CHICAGO, IL (October 13, 2015) – A new $100,000 matching grant will make it easier for Covenant congregations to partner with a health clinic in the Democratic Republic of Congo as part of the Paul Carlson Partnership Congo Clinic Initiative.
Through the initiative, churches, groups, or families can sponsor one of the 108 clinics operated by the Covenant Church of Congo. The cost of partnering with a clinic is $10,000 per year for five years.
Over the five years of the initiative, funds will provide solar electricity and clean water to the clinics for the first time in history. Medicines, medical supplies, training, and operational support also will be provided.
The matching grant is meant to encourage churches to pair up together to sponsor a clinic, with each assuming one-third of the cost for a total of $6,667. The matching grant would fund the remaining third for the first year, said Meritt Lohr Sawyer, PCP executive director. The new grant, which was made possible by two individual donors, is available until January 31, 2016.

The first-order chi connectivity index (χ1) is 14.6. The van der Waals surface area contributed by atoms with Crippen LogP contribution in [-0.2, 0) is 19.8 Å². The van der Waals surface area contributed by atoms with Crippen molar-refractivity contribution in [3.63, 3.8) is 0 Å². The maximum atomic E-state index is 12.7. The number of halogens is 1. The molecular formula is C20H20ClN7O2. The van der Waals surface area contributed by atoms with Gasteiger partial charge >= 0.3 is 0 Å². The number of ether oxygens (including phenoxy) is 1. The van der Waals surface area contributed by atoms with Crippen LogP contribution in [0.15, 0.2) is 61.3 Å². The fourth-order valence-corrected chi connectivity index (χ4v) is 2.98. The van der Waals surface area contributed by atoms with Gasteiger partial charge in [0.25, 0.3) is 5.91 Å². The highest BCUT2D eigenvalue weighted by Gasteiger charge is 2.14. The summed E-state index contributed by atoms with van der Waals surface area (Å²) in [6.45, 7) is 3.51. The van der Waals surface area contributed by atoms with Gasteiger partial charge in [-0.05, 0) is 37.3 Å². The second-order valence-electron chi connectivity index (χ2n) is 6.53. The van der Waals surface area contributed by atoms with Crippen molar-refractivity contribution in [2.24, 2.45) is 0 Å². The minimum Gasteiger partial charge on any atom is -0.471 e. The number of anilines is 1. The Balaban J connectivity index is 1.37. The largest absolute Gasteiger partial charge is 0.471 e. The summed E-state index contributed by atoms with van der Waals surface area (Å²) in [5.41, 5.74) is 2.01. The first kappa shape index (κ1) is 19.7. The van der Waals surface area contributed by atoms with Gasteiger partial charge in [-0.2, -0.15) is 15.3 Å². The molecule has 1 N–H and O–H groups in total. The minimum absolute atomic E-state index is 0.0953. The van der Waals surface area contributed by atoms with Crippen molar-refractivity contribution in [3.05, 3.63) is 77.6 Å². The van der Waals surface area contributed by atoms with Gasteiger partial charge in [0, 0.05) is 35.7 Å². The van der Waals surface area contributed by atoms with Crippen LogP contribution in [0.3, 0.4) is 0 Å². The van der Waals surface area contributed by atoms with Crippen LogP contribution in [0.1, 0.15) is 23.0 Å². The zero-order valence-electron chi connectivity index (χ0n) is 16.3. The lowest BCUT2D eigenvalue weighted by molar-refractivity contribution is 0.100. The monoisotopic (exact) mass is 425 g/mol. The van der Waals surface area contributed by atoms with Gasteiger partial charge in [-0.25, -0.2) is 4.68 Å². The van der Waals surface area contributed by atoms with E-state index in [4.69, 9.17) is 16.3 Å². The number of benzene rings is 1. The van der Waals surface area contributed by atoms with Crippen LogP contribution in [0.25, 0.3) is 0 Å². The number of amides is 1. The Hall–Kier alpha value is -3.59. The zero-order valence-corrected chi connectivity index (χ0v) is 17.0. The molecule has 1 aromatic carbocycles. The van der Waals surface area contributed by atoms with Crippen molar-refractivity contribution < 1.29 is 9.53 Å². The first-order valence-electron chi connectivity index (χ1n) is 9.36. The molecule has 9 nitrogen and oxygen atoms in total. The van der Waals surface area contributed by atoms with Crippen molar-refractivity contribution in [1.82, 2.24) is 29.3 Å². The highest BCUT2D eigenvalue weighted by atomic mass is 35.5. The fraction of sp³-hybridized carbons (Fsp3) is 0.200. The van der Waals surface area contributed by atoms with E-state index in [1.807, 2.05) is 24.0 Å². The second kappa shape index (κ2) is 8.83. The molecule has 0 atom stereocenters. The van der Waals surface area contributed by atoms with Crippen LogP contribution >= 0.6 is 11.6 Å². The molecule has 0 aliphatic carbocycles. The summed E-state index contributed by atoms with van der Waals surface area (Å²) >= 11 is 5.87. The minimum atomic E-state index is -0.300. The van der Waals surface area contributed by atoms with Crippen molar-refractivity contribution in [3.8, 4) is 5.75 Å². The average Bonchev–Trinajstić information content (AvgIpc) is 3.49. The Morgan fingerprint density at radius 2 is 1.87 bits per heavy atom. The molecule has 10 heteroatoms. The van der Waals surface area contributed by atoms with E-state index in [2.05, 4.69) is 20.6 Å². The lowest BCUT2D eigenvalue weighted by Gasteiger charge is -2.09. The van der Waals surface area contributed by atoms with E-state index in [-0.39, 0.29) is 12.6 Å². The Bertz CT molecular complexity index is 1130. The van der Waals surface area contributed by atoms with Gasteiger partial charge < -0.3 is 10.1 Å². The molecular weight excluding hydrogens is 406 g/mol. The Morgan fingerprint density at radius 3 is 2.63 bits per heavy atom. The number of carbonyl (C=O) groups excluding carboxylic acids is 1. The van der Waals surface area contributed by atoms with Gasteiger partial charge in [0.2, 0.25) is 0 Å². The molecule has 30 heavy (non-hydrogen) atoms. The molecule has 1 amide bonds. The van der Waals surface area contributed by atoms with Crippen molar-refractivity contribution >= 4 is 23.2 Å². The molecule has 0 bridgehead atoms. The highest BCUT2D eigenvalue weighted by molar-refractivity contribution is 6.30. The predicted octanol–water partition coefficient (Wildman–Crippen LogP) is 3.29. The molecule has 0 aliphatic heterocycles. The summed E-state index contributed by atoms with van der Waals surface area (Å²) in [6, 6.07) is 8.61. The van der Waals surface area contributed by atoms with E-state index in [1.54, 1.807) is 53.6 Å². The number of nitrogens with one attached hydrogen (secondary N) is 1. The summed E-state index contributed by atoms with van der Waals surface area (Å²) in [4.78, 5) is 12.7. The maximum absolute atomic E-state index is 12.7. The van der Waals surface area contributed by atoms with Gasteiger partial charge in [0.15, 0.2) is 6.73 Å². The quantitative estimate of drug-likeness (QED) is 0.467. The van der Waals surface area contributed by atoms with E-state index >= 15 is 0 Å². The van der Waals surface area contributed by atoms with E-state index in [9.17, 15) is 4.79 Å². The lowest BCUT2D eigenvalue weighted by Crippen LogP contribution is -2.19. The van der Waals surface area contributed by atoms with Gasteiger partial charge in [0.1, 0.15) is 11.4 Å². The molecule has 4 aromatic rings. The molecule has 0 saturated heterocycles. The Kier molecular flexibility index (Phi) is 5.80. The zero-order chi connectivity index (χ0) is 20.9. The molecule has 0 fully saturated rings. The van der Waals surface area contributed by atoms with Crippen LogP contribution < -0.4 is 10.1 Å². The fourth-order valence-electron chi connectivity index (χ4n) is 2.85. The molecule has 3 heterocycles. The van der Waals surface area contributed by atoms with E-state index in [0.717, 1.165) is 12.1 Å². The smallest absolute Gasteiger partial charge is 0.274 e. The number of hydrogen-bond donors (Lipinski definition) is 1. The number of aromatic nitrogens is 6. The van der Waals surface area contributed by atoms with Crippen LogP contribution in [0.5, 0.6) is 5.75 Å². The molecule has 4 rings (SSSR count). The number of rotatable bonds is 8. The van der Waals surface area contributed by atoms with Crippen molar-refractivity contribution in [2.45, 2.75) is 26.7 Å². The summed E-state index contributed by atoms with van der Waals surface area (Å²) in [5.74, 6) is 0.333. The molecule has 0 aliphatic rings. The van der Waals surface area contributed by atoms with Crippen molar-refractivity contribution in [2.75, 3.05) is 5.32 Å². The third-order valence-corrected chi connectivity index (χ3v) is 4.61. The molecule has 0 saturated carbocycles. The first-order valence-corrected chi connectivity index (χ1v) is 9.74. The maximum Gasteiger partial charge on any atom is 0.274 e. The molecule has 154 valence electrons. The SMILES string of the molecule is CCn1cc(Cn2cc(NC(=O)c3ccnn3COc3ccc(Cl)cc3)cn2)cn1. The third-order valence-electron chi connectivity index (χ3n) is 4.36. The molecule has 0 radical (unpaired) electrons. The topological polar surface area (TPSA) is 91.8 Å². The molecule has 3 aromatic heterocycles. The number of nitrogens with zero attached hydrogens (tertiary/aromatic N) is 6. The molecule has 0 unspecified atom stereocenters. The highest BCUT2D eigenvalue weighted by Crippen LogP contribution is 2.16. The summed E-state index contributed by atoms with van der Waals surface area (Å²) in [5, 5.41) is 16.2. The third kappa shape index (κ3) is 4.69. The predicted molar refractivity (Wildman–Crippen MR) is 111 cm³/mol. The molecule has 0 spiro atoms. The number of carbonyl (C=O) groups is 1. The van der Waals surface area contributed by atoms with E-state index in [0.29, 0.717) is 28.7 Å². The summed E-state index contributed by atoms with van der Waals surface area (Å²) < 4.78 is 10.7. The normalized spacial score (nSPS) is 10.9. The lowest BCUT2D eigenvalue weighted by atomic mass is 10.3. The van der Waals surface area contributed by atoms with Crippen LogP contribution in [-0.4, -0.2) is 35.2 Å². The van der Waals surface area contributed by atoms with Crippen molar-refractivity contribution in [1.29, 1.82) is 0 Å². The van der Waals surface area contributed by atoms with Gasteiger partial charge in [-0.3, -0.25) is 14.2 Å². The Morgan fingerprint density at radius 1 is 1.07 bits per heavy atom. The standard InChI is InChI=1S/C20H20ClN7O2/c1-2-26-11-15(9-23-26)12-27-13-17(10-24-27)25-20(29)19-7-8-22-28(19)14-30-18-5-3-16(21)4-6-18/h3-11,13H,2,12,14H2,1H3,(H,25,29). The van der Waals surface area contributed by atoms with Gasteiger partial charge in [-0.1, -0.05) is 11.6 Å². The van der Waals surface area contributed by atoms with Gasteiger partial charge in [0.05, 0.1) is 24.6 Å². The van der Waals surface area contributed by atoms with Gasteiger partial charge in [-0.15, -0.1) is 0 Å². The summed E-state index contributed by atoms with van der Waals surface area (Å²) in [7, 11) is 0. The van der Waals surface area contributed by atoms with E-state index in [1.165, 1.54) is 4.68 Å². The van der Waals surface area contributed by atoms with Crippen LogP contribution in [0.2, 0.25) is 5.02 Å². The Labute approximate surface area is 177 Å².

So far, individual congregations and churches working together have sponsored 87 of the clinics.
“We have to partner with all 108!” Lohr Sawyer said, citing the desperate needs.
One out of every five people in Congo dies before the age of five — most due to preventable diseases. The biggest obstacle to improving conditions for the 1.6 million people living in the region is lack of access to adequate health care. Typically, the closest hospital is a 10-mile walk, and local village clinics lack basic necessities, including electricity and clean water. Medicines and supplies are available only intermittently.
Lohr Sawyer emphasized the ways sponsoring congregations will benefit from participating, which will include experiencing the gospel in fresh ways. Every quarter, churches will receive materials that include devotionals written by Congolese as well as activities meant to educate and inspire ministry by people of all ages. Congregations also will receive information and updates about Congo, the culture, life there, and medical realities.
For more information, visit the initiative website.